There’s something not quite right about the secure access service edge (SASE) model. It’s not that there’s a problem from a technical perspective — but more so that the concept felt painfully shortsighted. When you break down the core components, SASE should be less about cybersecurity and more about an efficient delivery architecture that can be used to deliver any type of network function. Fortunately, many within the industry are coming to this equivalent conclusion.
According to Gartner Research, who coined the term SASE, the model “combines network security functions (such as SWG, CASB, FWaaS, and ZTNA), with WAN capabilities (i.e., SDWAN) to support the dynamic, secure accession needs of organizations.” While there is certainly a need for bendable, unattackable admittance, the architecture can do so much more.
SASE isn’t just about cybersecurity and SD-WAN
From my and a growing number of others’ perspectives, there are two glaring issues with how this architecture model was formulated. Original, it needlessly focuses on network security functions as opposed to all network functions. Second, the concept outlines the importance of an intelligent WAN as opposed to the entirety of modern enterprise networks. Missing network segments include the wired and wireless LAN, private data center, traditional cloud, and metropolitan edge deployments.
SASE can and likely will be much bigger than Gartner made it out to be. Because SASE uses a flexible software-as-a-service (SaaS) model, cybersecurity services can be positioned in the cloud, at a metro edge, or inside a private edge. The physical location where services reside depends on where end-users are located and the level of network performance they require. This means that cybersecurity services are delivered in a manner that can dynamically shift delivery points based on user location and need and fully abstracts the delivery of those services.
If you think about it, there are plenty of non-cybersecurity network functions and services that could benefit from characterized by action delivery with the purpose of improving application performance. In fact, virtually any application or service could take advantage of such a model. Thus, the actual benefit of SASE is the “service edge” portion of the acronym — not the unattackable entree part.
The other major aspect of the SASE model that is often glossed over is that network transport to and from services can be completely streamlined and abstracted. Because of the desegregation of applications, data, and users in recent years, traditional routing and switching technologies are being stretched well beyond what they’re capable of achieving. This leaves network architects with little alternative other than to configure elaborate and complicated routing policies to ensure the efficient and semi-predictable transport of business-critical and/or latency-sensitive data streams.
Where SASE can come into play is that the model is intended to place network services where data flows can be the most efficient. Much similar how major cloud providers can route globally distributed users to the closest cloud data center region based on geolocation, a business’s corporate network could route user traffic to an application located inside a public cloud, private data center, or metro edge depending on geographic location and network performance need. If a network were intelligent enough to understand the network performance intent for a fastidious service combined with the physical location of the user or device attempting to entree the service, the network could route traffic to the service edge that provides the most optimal experience at any given moment in time.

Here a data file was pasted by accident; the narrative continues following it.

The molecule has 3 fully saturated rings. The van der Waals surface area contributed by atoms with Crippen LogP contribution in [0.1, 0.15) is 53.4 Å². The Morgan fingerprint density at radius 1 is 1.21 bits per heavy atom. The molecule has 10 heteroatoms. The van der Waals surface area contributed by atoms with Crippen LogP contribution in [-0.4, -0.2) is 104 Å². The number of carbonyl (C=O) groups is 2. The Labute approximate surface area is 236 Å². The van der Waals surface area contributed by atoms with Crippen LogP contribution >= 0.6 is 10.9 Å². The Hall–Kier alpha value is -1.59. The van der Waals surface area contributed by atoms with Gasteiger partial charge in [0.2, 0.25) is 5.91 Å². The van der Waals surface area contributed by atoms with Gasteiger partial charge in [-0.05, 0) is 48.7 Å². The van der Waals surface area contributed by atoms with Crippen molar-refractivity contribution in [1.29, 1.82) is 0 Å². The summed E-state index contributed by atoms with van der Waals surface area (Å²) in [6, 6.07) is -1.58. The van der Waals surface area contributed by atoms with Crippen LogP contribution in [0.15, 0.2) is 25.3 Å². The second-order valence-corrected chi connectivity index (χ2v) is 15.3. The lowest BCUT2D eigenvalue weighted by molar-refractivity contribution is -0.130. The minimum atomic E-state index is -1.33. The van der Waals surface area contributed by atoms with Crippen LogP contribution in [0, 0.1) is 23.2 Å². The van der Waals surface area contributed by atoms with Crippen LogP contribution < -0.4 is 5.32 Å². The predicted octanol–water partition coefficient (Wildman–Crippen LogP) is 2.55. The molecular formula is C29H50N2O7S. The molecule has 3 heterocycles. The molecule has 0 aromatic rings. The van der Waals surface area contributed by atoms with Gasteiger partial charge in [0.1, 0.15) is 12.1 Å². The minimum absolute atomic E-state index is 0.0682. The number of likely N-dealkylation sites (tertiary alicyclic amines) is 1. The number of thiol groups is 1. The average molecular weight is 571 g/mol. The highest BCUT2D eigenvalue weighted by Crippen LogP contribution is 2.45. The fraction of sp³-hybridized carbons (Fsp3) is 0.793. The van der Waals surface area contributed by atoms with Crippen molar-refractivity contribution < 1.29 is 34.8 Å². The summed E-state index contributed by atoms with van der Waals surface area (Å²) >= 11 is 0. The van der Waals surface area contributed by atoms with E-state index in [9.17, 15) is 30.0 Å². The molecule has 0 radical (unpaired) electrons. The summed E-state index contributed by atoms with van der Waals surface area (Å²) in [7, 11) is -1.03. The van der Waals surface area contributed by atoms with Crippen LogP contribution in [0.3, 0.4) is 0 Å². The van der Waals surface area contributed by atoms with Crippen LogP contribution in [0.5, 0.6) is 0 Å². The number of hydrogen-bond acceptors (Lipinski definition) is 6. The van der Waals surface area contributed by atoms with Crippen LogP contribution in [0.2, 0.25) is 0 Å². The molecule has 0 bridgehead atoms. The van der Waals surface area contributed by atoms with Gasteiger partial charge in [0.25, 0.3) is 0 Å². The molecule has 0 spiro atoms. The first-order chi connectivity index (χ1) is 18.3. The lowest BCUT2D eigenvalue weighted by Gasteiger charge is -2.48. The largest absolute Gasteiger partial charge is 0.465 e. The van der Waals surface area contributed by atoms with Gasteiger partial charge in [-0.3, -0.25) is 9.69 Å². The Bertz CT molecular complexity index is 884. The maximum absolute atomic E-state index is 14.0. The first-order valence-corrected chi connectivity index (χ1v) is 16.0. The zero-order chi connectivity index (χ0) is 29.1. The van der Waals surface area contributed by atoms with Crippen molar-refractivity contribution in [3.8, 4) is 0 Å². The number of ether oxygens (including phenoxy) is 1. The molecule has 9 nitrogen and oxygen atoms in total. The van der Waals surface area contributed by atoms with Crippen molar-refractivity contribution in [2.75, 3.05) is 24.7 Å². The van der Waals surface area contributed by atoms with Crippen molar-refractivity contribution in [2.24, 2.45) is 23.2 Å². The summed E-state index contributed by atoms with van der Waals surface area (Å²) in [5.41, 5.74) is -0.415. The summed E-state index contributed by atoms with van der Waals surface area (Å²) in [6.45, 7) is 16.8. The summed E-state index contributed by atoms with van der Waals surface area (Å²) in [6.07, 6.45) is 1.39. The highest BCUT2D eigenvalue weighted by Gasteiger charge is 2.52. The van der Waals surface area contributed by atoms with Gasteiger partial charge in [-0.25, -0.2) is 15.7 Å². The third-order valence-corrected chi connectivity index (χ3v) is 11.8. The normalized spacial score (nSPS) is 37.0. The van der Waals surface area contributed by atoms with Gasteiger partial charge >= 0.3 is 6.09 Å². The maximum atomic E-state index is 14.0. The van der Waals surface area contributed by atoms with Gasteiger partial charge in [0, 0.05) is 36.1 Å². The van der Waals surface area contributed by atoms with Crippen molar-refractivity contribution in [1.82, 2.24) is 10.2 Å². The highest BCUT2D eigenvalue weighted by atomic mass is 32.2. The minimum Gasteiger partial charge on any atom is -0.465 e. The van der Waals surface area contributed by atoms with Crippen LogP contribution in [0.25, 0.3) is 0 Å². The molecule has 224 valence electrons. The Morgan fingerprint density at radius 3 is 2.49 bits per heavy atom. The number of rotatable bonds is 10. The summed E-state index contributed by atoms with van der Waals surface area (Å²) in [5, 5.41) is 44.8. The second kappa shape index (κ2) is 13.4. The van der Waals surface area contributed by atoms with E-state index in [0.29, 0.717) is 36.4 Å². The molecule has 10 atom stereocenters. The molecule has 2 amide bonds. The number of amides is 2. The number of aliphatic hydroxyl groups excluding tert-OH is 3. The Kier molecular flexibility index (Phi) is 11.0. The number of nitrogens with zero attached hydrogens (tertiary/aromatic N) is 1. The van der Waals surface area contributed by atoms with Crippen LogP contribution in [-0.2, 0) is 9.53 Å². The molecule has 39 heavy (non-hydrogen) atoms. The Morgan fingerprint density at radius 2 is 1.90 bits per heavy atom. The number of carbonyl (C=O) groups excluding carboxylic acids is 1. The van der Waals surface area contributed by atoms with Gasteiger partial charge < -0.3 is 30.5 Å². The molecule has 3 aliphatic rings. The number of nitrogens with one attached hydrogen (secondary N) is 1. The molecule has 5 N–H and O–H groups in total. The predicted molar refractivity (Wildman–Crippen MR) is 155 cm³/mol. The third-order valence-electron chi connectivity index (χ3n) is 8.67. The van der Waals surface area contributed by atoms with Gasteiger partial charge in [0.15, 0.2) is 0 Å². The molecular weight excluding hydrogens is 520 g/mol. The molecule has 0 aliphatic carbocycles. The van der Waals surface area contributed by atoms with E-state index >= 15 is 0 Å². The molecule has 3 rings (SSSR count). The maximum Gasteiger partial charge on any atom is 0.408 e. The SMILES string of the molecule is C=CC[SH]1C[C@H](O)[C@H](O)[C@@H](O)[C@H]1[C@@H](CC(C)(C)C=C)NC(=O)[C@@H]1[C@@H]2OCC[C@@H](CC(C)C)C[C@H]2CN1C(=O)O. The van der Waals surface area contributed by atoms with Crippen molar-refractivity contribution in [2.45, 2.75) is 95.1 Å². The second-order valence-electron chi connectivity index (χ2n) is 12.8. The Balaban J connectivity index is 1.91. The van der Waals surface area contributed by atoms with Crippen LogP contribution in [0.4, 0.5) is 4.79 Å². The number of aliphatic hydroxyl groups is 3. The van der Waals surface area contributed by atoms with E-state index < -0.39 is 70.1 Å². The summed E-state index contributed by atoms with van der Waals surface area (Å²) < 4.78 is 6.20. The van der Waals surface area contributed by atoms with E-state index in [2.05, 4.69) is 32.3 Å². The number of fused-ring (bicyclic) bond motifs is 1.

The tech industry is taking SASE to a whole unused or little used flush
Apparently, I’m not the only one that thinks the SASE model can be much bigger than it was originally thought to be. For example, some enterprise managed service providers (MSP), including Verizon, prefer to use more general terms such as “dynamic enterprise edge services” to describe the combination of SASE, SD-WAN, and other network functions that they sell to their customers on a single unified platform. The reason for this calculated shift in marketing terminology is simple: while the delivery of these network services uses the exact same distribution architecture that is described in the SASE model, what Verizon offers goes well beyond good strong entree.
Enterprise technology vendors are also jumping onto the idea that SASE can be extended further into the enterprise. Celona Inc. is one such company exploring how they can combine the superior network intelligence capabilities found in modern 5G network slicing policies with the concept of a “flexible edge.” The company’s plan is to create a network that understands optimal network paths on a per-application or device level and route the traffic to the service edge that offers the necessary and guaranteed levels of performance.
Core SASE concepts will remain, but the acronym will likely disappear
I’m a vast proponent of SASE. I upright hate the fact that it was too narrowly scoped. But I believe that eventually, the core aspects of what makes SASE such a fantastic architecture will remain while non-cybersecurity network functions and next-generation flexible edge network technologies will be allowed to join and thrive. Ultimately, what I see in SASE is a characterized by action service edge architecture that has the potential to become the next-generation fundament for enterprise networks of the future.